Health issues requiring patients to visit multiple doctors can be challenging for everyone involved. Patients often find themselves relaying information they don’t fully understand between their GP and their specialist, who may not have the most up-to-date information on patients’ medication changes, recent test results, etc. Launched in 2015, the MeKeeper mobile app aims to help remedy this. Inspired by stories from patients and his own experiences as a GP, Dr Eric Cadesky – a full-service family doctor, Vancouver Division of Family Practice member, and Doctors of BC Board member – decided he wanted to make everyone’s lives easier.
Cadesky, a clinical faculty member at the University of British Columbia and medical director of the Louis Brier Home and Hospital, collaborated with three other developers to create MeKeeper, a personal health app that enables patients to record their medical history (i.e., conditions, medications, side effects, allergies, immunizations, lab results, and health care practitioners) in one place to ensure that clearly documented information is always readily accessible to patients and their doctors. The interface was designed through qualitative research at Emily Carr University of Art and Design with a focus on ease of use for people with no medical background.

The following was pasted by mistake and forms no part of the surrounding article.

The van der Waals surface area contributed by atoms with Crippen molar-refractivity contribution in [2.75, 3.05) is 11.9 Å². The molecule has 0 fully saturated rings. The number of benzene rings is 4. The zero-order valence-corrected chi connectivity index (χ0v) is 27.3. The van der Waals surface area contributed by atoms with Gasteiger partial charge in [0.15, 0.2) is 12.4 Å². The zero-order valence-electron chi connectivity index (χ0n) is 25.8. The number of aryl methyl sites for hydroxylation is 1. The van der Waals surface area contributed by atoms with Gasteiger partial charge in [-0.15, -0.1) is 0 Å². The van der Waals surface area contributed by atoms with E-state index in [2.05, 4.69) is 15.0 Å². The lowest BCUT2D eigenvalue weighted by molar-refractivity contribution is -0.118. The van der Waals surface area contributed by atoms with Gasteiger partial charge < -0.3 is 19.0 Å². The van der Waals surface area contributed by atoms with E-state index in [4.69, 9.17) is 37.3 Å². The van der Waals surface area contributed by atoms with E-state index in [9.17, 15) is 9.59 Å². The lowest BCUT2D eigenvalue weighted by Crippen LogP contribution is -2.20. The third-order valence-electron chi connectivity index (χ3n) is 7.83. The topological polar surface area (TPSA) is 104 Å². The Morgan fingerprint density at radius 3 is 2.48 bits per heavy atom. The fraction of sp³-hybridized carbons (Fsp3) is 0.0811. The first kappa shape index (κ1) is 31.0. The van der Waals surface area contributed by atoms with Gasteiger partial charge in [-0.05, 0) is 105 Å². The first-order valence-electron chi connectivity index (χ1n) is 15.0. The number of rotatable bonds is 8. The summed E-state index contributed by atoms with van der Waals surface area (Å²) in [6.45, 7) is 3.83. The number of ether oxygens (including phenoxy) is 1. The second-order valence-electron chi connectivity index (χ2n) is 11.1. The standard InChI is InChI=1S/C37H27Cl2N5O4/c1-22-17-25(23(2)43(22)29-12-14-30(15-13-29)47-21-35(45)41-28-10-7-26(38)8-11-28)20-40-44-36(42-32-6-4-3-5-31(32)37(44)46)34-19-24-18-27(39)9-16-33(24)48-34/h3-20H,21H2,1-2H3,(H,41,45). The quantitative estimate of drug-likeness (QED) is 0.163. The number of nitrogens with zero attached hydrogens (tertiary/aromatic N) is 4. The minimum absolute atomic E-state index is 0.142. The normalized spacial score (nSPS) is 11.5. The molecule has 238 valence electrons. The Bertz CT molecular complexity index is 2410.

A substantial part of the funding for development of the MeKeeper app came from the Vancouver Division of Family Practice’s Doctor’s Den initiative, which provides a forum for the Division’s members to pitch small projects they think would benefit other members and the primary care system. For information on Doctors’ Den, visit www.divisionsbc.ca/vancouver/doctorsden.
A great example of local innovation helping on an international level, MeKeeper is currently in use by hundreds of users in North America, South America, and Asia.
MeKeeper is a free app on the Android platform and an iOS version is in development. To download the app, or for more information, visit www.mekeeper.ca.